A person wears a mask while crossing a bridge in
Large parts of northern China continued to choke under a vast cloud of toxic smog, disrupting life in dozens of cities.
At least 23 cities in the world's most populous country have issued red alerts for air pollution since Friday. Yesterday morning - the fourth day of the alert which is scheduled to end tomorrow - Beijing's air quality was better than feared, with PM2.5 levels hovering around 200, according to data maintained by the US Embassy.
However, the figure remained eight times the World Health Organization's daily recommended maximum exposure level to the microscopic particles that carry major health risks.
But in Shijiazhuang, capital of northern China's Hebei province, levels of PM2.5 fine particulate matter soared to 1,000 micrograms per cubic meter, according to the Xinhua News Agency.
That compares with a WHO guideline of an annual average of no more than 10 micrograms.
Northeastern China's Liaoning province saw its most severe smog in seven years, with extremely poor visibility closing 18 expressways in the province.
In the port city of Tianjin, several large hospitals saw a surge in the number of patients with respiratory diseases like asthma, according to the People's Daily.
Red alerts - the highest of China's four-tiered, color-coded warning system - are issued when the Air Quality Index (AQI) is forecast to exceed 200 for more than four days in succession, 300 for more than two days or 500 for at least 24 hours. The AQI is a different measure from the PM2.5 gauge, reported Reuters.
Schools, factories shut down
Engulfed in choking smog, some northern Chinese cities have limited the number of cars on roads and temporarily shut down factories to reduce air pollution.
More than 700 companies stopped production in Beijing and traffic police were restricting drivers by monitoring their license plate numbers, state media reported.
Dozens of cities closed schools and took other emergency measures after a red alert was issued from Friday night to Wednesday for much of northern China.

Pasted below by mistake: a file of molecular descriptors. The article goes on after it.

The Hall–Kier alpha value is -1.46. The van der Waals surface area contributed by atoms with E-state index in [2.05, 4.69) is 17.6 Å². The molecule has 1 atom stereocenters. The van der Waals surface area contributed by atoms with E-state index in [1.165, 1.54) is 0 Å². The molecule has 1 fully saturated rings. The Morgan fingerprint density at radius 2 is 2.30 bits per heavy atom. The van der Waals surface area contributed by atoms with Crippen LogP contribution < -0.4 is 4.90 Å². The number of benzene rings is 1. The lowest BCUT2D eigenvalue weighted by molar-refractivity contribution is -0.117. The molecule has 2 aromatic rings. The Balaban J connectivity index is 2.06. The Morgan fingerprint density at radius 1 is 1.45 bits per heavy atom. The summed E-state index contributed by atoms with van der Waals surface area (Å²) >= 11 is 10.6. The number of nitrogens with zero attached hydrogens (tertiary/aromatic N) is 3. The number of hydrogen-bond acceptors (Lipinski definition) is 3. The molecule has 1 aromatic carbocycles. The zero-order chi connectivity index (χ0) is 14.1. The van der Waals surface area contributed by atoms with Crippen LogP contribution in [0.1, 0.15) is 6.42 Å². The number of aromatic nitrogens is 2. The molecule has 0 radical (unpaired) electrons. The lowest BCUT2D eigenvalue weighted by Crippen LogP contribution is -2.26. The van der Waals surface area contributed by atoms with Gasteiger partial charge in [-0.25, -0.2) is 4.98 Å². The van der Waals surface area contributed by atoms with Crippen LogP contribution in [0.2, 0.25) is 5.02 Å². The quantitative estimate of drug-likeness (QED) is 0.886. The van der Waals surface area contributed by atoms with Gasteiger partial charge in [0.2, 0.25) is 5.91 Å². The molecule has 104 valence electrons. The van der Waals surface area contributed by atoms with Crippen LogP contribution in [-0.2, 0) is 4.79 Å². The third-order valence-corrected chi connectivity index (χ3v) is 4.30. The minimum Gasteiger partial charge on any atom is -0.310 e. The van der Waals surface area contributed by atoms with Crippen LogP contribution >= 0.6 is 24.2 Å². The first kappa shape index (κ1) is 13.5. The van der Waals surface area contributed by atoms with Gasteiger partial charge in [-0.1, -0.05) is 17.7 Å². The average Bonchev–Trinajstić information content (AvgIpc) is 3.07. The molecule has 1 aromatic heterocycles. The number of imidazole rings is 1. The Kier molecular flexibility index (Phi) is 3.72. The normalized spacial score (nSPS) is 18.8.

"The smog has serious repercussions on the lungs and the respiratory system, and it also influences the health of future generations, so under a red alert, it is safer to stay at home rather than go to school," said Li Jingren, a 15-year-old high school student in Beijing.
Authorities in the northern province of Hebei ordered coal and cement plants to temporarily shut down or reduce production.
China's air pollution is blamed on its reliance on coal and emissions from older cars.
The smog had earlier grounded flights in some cities.
The situation is so dire that it's created a spate of "smog refugees" who are fleeing the smog-affected cities for cleaner air to the south.
Full-fare tickets to popular holiday destinations in the south - such as Kunming and Guilin - were still available, reported the South China Morning Post.
Searches made on the travel website Qunar.com for tickets on flights to inland areas in the west and coastal areas in the east of the country were three times higher than before the red alert was issued, the Beijing Evening News reported.
A report issued by Ctrip.com over the weekend estimated that 150,000 people in China would travel overseas to avoid the choking smog in December, and that each year, more than one million tourists travelled abroad for that reason.
Residents in the more affluent cities of Beijing, Shanghai, Chengdu, Guangzhou and Tianjin are those who travel the most to avoid the smog at home.
The report quoted a man saying that he had immediately booked tickets for a five-day trip to Hainan province's seaside resort of Sanya after learning that schools would be closed until Wednesday.
Netizens' anger burns
The issue is a source of enduring public anger in China, where fast economic growth in recent decades has come at the cost of widespread environmental degradation.
Online, Chinese netizens shared images of themselves in face masks and footage of their neighborhoods engulfed in thick smog. Many Weibo posts poured scorn on the authorities' anti-pollution efforts.
The latest project of artist Liu Bolin, known as "the invisible man" for using painted-on camouflage to blend into the backdrops of his photographs, aims to put the spotlight on the pollution problem, according to Reuters.
He is walking around the capital wearing an orange vest with 24 smartphones attached on the front and back, live-streaming scenes of the smog, which he calls "a disaster".